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Member since: Sat Nov 29, 2008, 02:55 PM
Number of posts: 17,671

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Find joy without the use of specialized equipment.
Appreciate beauty in things that weren't manufactured to be beautiful.
Seek out unusual or conflicting ideas and make them work.

Do - starve the beast that feeds you.

Oh, I think it would be easy to market.

In a culture that gave us the pet rock, marketing isn't the problem. The difficulty is in market domination. For most of human history religion was the only game in town, and a theocratic power structure was usually employed to make sure it stayed that way. Nowadays people can project their faith in any of a million different directions. There is really no difference between a revival meeting and the wave at a baseball game. Religion has, for all intents and purposes, become indistinguishable from any other brand loyalty. The most successful religions are little more than media empires for a reason.

Fiction isn't simple. Literature is one of the arts, and the arts are very complicated to produce and understand. Making art is like juggling spaghetti in a tornado. Everything you do retroactively affects everything else you have done and proactively everything you can do in the future. If science were like art-making the experiment would depend not only on the measurable qualities of the experiment itself but how the scientist feels about it, how anyone reviewing the results of the experiment feel and how all those feelings relate to the zeitgeist of feelings, expectations, fears, hopes and regrets of the culture at large over time and in relation to everything that has gone before. There has certainly been plenty of historical fiction since the bible was written and references to the world around the narrative are crucial to helping people understand what is going on and identify with the characters.

I doubt that reimagining Christianity again will prove helpful in the times ahead. Religion in general and Christianity in particular have hitched their cart to an expansionist mindset and here in the twenty first century with seven billion people on the planet and the specter of resource depletion, there is nowhere left to expand to. We may be on the cusp of another Axial Age, and any search for God shouldn't depend on the zeitgeist that got us into this mess.

As far as I'm concerned

the bible is fiction and theology is literary criticism. As literature, the bible is not really designed to empirically explain anything but rather to give form to our internal lives in the context of the world in which we live. Unfortunately, since it's The Bible revisions to accurately reflect cultural changes have been erratic, spotty and occasionally violent. Probably because a lot of money and power depend on keeping it the way it is.

I think Charles' interpretation of christian faith is an effort to place God in the center of our modern understanding of causality. That understanding today is concerned with things like quantum mechanics, microbiology and other aspects of the natural world that are too small or remote to be directly percieved but nevertheless have an impact on our culture. It's a sort of "new agey" Christianity and if that works for him it's fine with me.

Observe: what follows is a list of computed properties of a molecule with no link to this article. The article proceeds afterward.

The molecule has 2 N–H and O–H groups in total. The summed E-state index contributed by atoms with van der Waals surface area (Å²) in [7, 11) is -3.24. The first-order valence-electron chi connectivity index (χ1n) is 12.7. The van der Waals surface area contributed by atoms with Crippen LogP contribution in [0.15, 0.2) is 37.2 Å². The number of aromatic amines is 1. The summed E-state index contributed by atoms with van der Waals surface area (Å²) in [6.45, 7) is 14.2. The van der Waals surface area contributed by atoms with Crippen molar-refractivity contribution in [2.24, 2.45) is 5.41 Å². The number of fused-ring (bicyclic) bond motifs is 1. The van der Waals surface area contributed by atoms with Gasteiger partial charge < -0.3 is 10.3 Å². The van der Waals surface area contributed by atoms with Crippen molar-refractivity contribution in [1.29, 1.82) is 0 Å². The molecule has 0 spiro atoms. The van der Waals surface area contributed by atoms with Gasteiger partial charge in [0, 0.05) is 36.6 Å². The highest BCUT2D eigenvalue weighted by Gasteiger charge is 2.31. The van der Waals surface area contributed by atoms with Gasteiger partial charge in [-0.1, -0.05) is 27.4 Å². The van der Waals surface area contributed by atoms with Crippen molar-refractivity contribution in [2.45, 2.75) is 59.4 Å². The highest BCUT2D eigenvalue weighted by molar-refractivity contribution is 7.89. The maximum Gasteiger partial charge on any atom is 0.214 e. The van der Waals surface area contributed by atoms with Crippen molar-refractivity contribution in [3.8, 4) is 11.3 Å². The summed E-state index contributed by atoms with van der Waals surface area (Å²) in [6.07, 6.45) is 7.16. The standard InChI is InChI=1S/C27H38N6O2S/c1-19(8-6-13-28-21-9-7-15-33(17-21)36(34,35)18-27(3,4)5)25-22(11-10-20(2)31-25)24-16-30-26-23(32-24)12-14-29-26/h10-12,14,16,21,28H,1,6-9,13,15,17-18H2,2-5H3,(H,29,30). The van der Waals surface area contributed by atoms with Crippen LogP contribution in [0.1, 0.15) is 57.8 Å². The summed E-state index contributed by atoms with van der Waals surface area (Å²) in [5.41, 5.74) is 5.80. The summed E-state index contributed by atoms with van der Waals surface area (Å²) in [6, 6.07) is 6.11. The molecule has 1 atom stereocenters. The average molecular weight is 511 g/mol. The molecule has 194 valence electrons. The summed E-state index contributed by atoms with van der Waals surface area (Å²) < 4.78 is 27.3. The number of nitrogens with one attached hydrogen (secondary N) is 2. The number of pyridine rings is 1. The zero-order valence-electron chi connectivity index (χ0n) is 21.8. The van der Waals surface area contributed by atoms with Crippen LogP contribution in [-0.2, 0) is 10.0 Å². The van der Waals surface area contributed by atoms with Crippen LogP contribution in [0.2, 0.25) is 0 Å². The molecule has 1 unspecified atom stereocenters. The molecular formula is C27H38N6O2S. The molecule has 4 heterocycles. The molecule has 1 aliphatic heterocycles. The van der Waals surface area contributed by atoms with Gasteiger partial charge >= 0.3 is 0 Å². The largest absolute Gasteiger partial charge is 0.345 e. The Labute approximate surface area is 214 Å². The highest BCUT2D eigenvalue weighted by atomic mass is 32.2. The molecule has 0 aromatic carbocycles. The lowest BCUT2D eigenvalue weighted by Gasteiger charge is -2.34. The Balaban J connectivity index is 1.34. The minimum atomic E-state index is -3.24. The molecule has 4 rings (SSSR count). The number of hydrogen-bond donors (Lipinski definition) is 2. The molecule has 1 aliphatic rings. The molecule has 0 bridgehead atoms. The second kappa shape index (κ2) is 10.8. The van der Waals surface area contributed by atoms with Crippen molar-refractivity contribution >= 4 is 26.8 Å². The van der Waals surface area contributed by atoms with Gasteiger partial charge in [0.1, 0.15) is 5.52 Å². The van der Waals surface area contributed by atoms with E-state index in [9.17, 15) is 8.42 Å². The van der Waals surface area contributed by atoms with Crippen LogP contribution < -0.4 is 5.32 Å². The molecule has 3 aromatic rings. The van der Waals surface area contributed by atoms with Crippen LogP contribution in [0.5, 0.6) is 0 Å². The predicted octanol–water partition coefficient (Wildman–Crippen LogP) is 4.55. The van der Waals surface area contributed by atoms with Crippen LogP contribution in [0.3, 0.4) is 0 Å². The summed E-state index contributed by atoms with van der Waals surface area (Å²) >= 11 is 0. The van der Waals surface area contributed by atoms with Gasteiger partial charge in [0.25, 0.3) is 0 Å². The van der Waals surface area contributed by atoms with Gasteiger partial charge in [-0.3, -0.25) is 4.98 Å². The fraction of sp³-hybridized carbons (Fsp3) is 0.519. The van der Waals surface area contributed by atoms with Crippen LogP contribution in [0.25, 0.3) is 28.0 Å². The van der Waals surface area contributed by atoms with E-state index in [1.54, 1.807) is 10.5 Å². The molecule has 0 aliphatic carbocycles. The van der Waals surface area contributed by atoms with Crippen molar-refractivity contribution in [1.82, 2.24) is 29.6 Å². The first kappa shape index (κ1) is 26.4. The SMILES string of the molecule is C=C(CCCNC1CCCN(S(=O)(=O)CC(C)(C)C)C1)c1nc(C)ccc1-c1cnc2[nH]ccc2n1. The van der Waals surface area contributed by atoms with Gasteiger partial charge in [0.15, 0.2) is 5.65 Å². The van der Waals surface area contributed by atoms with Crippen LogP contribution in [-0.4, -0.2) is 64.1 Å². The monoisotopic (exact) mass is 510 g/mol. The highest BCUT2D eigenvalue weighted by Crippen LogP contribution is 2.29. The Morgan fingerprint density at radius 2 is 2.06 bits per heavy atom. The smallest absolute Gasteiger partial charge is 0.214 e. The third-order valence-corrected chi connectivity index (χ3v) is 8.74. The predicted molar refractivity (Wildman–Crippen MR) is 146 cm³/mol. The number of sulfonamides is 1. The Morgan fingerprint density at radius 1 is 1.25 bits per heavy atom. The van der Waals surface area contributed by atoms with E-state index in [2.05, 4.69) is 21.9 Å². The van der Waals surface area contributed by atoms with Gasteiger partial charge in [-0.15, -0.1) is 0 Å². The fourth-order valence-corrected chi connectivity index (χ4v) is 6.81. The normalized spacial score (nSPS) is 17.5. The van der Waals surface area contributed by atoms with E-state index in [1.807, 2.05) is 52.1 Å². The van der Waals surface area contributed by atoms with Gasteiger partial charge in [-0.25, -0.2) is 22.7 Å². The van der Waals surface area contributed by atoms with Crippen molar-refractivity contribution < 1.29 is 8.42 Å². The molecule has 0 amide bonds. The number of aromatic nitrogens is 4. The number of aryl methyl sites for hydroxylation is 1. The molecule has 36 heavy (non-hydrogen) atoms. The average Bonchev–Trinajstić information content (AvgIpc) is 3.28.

I think problems arise when revisions to Christian doctrine have more to to with effective marketing than spiritual enlightenment. Given the importance of religion and an interpretation of the nature of God in the exercise of power throughout human history, we should exercise special care and a healthy dose of skepticism regarding a new understanding of the divine. I find Charles conception of God unsatisfying because it seems to depend more on cultural changes for popular appeal than give a deeper insight into our understanding of our place within them.

While an interesting read I find your description of God unsatisfying.

I think we can more or less all agree (at least here) that the concept of a "God in heaven" is no longer tenable in light of the scientific discoveries made in the last few hundred years. So while the idea of a God "up there somewhere" is no longer tenable, the idea of a God that is at the heart of existence in the form of the "driving force" of everything really doesn't move God to a more tenable position. Science is working diligently on a ToE and sooner or later we will have to move God to yet another amorphous location to keep the notion of a deity current with the latest scientific discoveries. That I think is hardly any way to treat a concept so important to so many people.

Your conception of God is not functionally different from any other conception of a deity as a creator or first mover of the physical world and everything in it. Whether we surround God with clouds and putti or abstract concepts related to energy, God is still over there somewhere. It seems that what you have done is move him from the attic to the first floor study.

If you find that conception of God satisfying, and many people do, I wouldn't argue that you change it at my behest. I can also see potential pitfalls in such a definition of God. If God can be interpreted as a destination that is apart from ourselves, there will always be someone willing to offer conveyance to enlightenment - for a price. And with that price come all the evils that have little to do with enlightenment and everything to do with control of resources and power.
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